Your dog’s respiratory tract is divided into two sections: the upper tract, comprised of the nasal cavities, the nasopharynx, the larynx, and the trachea; and the lower tract, made up of the bronchi and lungs.
Air enters the nose through the nostrils, also known as the anterior nares. Mucus secreted by the nasal glands acts as a filter to strain out dust, germs, and other particles which may be present in room air. The air swirls around the spongy turbinate bones in the nasal cavities, where it is moistened and warmed to body temperature, then enters the nasopharynx through the posterior nares.
The pharynx, composed of the nasopharynx and the oropharynx, is that area at the back of the throat where the mouth opens to the esophagus allowing food to travel to the stomach, and the nose opens to the trachea carrying air to the lungs.
To prevent food from going into the lungs and air from going into the stomach, a small piece of cartilage known as the epiglottis acts as a gatekeeper, directing air and food to their proper destinations. The motion of the tongue during the swallowing process forces the epiglottis to close over the trachea. When the tongue is not moving, the epiglottis is positioned to direct air into the lungs via the larynx and trachea.
The trachea is simply an air-transportation tube made up of rings of cartilage. It is lined with small hairs called cilia which further filter any impurities from the air. When the cilia are irritated by a foreign object, they trigger the dog to begin coughing to bring up the object. The vocal chords are located at the top of the trachea. These elastic structures determine the pitch of the dog’s bark.
Just below the base of the heart, the end of the trachea splits in two, then into seven bronchi, feeding the seven lobes of the lungs. The bronchi continue branching into smaller and smaller diameter tubes until they become bronchioles. These bronchioles further narrow and end in small sacs known as alveoli. The alveoli have very thin membranes, allowing blood gasses to be exchanged. As blood passes through the lung tissue, oxygen is absorbed into the red blood cells for distribution throughout the body, and carbon dioxide is dropped off into the alveoli making the reverse trip to be expelled from the body when the dog exhales.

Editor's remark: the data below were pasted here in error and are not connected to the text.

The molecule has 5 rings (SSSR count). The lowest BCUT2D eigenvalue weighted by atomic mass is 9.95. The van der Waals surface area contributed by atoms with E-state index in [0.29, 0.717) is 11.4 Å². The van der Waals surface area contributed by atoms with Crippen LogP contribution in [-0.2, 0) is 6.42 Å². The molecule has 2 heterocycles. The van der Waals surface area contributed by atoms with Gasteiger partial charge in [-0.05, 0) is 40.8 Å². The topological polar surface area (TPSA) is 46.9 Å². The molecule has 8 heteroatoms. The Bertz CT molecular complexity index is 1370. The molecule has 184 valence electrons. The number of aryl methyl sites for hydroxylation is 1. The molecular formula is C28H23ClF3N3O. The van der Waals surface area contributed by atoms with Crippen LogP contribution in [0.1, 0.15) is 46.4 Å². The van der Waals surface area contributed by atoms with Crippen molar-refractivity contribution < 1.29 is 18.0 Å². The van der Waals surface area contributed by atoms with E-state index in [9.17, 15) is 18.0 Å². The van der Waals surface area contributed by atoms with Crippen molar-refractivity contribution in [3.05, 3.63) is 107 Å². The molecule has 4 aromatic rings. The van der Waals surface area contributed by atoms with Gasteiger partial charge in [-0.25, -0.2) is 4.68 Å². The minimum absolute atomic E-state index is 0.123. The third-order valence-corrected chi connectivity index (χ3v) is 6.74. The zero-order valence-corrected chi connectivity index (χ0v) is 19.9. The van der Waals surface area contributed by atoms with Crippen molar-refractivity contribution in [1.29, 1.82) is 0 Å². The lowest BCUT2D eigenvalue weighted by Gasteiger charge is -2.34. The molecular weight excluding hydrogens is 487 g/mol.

Under the control of the medulla oblongata in the brain, your dog’s respiratory cycle continues automatically, at a normal rate of about 15 – 30 cycles per minute. The rate of respiration can be increased by exercise, increased temperature, fear, or anger. Decreases in respiratory rate come with relaxation and sleep.
When the dog’s brain senses a build-up of carbon dioxide in the body, it signals the chest muscles to expand the chest, and the lungs expand to fill up the empty space, pulling in oxygen-rich air from the environment. The air travels through the lungs and the blood gasses are exchanged, displacing carbon dioxide with oxygen. As the chest muscles relax, the chest cavity becomes smaller, pushing out the carbon dioxide-filled air.
In addition to exchanging carbon dioxide for oxygen in the blood, a dog’s respiratory system is responsible for controlling the dog’s body temperature. Because dogs have very few sweat glands (located in their foot pads), they need to breathe hard to cool their bodies. The movement of air, as well as the evaporation of the saliva in the mouth, cools the dog on hot days.
Diseases of the respiratory system can be caused by infection, inhalation of a foreign substance, or by an over-reaction of the immune system. You will be able to notice a respiratory problem because your dog will begin coughing or wheezing. Untreated, a respiratory disease will cause your dog’s breathing to become labored.